Ann E. Smith, 82, and Madeline Murphy Rabb, 78, never imagined they’d begin competitive swimming careers in their 70s. The two took the plunge despite lingering misconceptions and stereotypes regarding what Black women should do in their golden years. 

Their hours spent conditioning in the pool with their swim coach, Derrick Q. Milligan, paid off. Milligan founded Team Dream, a Chicago-based organization focused on training women-of-color athletes.

Smith and Rabb racked up gold and silver medals from regional and national swimming competitions, and their story in the short documentary Team Dream gained national attention. 

Swim coach Derrick Q. Milligan (left) and swimmer Madeline Murphy Rabb answering moderator Rob Bady’s questions after a screening of Team Dream. Credit: Gina Castro

“I am in the best condition I’ve ever been health-wise and physically in my life,” Rabb said. “There is never a time that I go swimming that I don’t feel wonderful. To all of you who are not exercising, who are not saying, ‘Yes, I’m gonna try that,’ instead of, ‘No, I can’t do that,’ get off your butt and try something different.”

The 22nd Annual Aging Well Conference sponsored by the Levy Senior Center Foundation and others made quite the splash Wednesday night. The first day of the three-day conference was a screening of Team Dream followed by Q&A with Rabb and Milligan. Smith wasn’t able to attend. She’s busy traveling around Europe, Rabb said. Rob Bady, a Levy Foundation board member, led the Q&A session.

About 100 seniors filled the rows of seats to watch the 18-minute documentary, and 40 joined on live stream. Team Dream follows Smith and Rabb in the final days before the 2022 National Senior Games in Fort Lauderdale, Fla. The award-winning documentary shows the women’s determination to live long, healthy lives. Though winning isn’t the personal goal for either woman, they are eager to get to the finish line and prove others wrong, about the limits of seniors and myths about Black people swimming.

Levy Senior Center audience members react to Team Dream. Credit: Heidi Randhava

Ageism isn’t the only obstacle Team Dream faces head on. It exposes the ugly history of the myth “Black people can’t swim.” 

The history of disinvestment in Black neighborhoods, segregation of pools and beaches plus hundreds of years of slavery in the United States fractured Black America’s relationship with water. As a result, generations of Black people didn’t learn how to swim. An estimated 64% of Black children don’t know how to swim, which makes them three times more likely to drown than white children, according to a 2021 study by the USA Swimming Foundation and the University of Memphis.

“It’s about access to pools,” Rabb said. “It’s as simple as that.”

Rabb grew up in a segregated community in Baltimore. There was one public pool where she could swim and the rest were for white people only.

She recalled being surprised by the lingering racial divide in swimming when she competed for the first time in the National Senior Games in Albuquerque.

Litrea Hunter (left) and Donna Stevens agreed swimming isn’t an affordable sport. Hunter recently purchased classes at the YMCA for two of her granddaughters. “It’s expensive,” Hunter said. “There should be fee assistance on these prices.” Credit: Gina Castro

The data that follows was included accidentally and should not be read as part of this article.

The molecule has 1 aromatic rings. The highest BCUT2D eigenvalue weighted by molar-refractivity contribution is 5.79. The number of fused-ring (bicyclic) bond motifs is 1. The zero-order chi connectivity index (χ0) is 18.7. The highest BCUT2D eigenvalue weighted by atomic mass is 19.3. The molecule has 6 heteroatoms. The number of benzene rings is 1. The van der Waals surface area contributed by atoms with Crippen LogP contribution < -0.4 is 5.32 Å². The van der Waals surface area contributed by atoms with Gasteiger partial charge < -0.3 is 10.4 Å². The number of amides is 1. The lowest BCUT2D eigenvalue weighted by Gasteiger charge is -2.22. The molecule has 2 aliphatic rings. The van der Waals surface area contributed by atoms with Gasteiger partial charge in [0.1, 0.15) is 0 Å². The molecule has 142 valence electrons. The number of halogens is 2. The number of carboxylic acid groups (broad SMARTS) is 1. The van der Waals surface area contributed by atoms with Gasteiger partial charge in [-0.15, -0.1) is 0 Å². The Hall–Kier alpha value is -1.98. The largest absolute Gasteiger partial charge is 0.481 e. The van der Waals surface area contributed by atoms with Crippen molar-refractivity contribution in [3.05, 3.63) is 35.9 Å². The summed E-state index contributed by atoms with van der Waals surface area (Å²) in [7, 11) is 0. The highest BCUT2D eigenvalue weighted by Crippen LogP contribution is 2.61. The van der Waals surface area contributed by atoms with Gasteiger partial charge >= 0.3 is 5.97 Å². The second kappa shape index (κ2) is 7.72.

“We went to a public facility to compete, and it was gorgeous,” Rabb said. “I looked up the cost, and it was ridiculously inexpensive. It was in a white community. This does not exist in our [Black] communities. That is the big issue: lack of access. It’s not desire, it’s not ability. It’s a lack of access.”

Milligan’s parents didn’t know how to swim, he said. They broke that cycle by enrolling him in swimming classes when he was 4 years old. In turn, his children started swimming at 3 months and 6 months old.

Milligan explained in the documentary and during the Q&A that long before the transatlantic slave trade eroded Black people’s relationship with the water, many African tribes were masters of the waters. 

Through books like Undercurrents of Power: Aquatic Culture in the African Diaspora, Milligan learned that Europeans documented African tribes’ deep sea diving, surfing and water exploration. That history was intentionally erased to prevent Black people from using waterways to escape slavery, he said.

“We can reverse that trend,” Milligan said. “It’s [swimming is] for everybody. It’s great for lifestyle diseases that Black and brown people are hit with disproportionately. So your diabetes, your certain cancers, high blood pressure, heart disease, all that can be reversed.”

Richard and Ronnie Zusman: He’s considering competitive swimming. Credit: Gina Castro

Smith and Rabb’s story left some audience members inspired to become athletes themselves.

Richard Zusman is a swimmer who is turning 79 in a few weeks. After hearing about the National Senior Games, he’s thinking about swimming competitively again, he said.

“It inspires me to get up and keep moving,” Zusman said.

Editor’s note: This story has been updated to reflect the size of the audience, both in person and live-streamed.

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Gina Castro

Gina Castro is a Racial Justice fellow for the RoundTable. She recently earned a master’s degree from Northwestern University’s Medill School of Journalism where she studied investigative reporting....

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  1. Is there a way to watch this documentary other than a screening? Is it available online?

  2. I would be very interested to know if Evanston has continuing care and long term care for our Black and Hispanic communities. We live in such a community here in Evanston where the question has come up several times recently.

    Jackie Holland